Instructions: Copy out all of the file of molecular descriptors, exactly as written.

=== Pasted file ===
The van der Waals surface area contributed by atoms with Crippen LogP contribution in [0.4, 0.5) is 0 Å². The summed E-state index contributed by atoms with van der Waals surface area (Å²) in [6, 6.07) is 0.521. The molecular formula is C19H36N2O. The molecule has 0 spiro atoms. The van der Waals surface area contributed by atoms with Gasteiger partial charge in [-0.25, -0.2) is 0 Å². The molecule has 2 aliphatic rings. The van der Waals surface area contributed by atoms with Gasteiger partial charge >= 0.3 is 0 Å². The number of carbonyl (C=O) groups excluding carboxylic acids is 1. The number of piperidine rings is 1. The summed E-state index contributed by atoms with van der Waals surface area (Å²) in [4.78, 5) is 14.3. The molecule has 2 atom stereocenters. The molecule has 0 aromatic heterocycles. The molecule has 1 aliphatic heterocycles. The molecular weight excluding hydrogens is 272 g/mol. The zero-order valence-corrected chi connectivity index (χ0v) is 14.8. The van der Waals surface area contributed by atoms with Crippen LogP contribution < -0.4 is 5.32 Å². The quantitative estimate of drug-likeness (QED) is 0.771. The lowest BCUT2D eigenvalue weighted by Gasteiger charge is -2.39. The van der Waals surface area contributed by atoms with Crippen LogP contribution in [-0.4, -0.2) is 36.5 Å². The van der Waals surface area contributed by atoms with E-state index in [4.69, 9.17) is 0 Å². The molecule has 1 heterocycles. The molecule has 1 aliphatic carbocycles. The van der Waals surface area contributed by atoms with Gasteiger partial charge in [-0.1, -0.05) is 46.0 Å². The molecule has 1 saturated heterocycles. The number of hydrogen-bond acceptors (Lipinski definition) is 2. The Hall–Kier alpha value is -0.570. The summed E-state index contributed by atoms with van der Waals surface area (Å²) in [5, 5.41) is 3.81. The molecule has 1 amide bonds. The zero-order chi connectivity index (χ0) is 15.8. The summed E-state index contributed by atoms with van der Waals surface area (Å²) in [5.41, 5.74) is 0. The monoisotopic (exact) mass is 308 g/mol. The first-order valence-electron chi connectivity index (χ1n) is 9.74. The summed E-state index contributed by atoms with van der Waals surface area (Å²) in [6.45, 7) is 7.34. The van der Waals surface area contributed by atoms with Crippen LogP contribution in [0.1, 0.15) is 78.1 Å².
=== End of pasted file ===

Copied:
The van der Waals surface area contributed by atoms with Crippen LogP contribution in [0.4, 0.5) is 0 Å². The summed E-state index contributed by atoms with van der Waals surface area (Å²) in [6, 6.07) is 0.521. The molecular formula is C19H36N2O. The molecule has 0 spiro atoms. The van der Waals surface area contributed by atoms with Gasteiger partial charge in [-0.25, -0.2) is 0 Å². The molecule has 2 aliphatic rings. The van der Waals surface area contributed by atoms with Gasteiger partial charge >= 0.3 is 0 Å². The number of carbonyl (C=O) groups excluding carboxylic acids is 1. The number of piperidine rings is 1. The summed E-state index contributed by atoms with van der Waals surface area (Å²) in [4.78, 5) is 14.3. The molecule has 2 atom stereocenters. The molecule has 0 aromatic heterocycles. The molecule has 1 aliphatic heterocycles. The molecular weight excluding hydrogens is 272 g/mol. The zero-order valence-corrected chi connectivity index (χ0v) is 14.8. The van der Waals surface area contributed by atoms with Crippen LogP contribution < -0.4 is 5.32 Å². The quantitative estimate of drug-likeness (QED) is 0.771. The lowest BCUT2D eigenvalue weighted by Gasteiger charge is -2.39. The van der Waals surface area contributed by atoms with Crippen LogP contribution in [-0.4, -0.2) is 36.5 Å². The van der Waals surface area contributed by atoms with E-state index in [4.69, 9.17) is 0 Å². The molecule has 1 heterocycles. The molecule has 1 aliphatic carbocycles. The van der Waals surface area contributed by atoms with Gasteiger partial charge in [-0.1, -0.05) is 46.0 Å². The molecule has 1 saturated heterocycles. The number of hydrogen-bond acceptors (Lipinski definition) is 2. The Hall–Kier alpha value is -0.570. The summed E-state index contributed by atoms with van der Waals surface area (Å²) in [5, 5.41) is 3.81. The molecule has 1 amide bonds. The zero-order chi connectivity index (χ0) is 15.8. The summed E-state index contributed by atoms with van der Waals surface area (Å²) in [5.41, 5.74) is 0. The monoisotopic (exact) mass is 308 g/mol. The first-order valence-electron chi connectivity index (χ1n) is 9.74. The summed E-state index contributed by atoms with van der Waals surface area (Å²) in [6.45, 7) is 7.34. The van der Waals surface area contributed by atoms with Crippen LogP contribution in [0.1, 0.15) is 78.1 Å².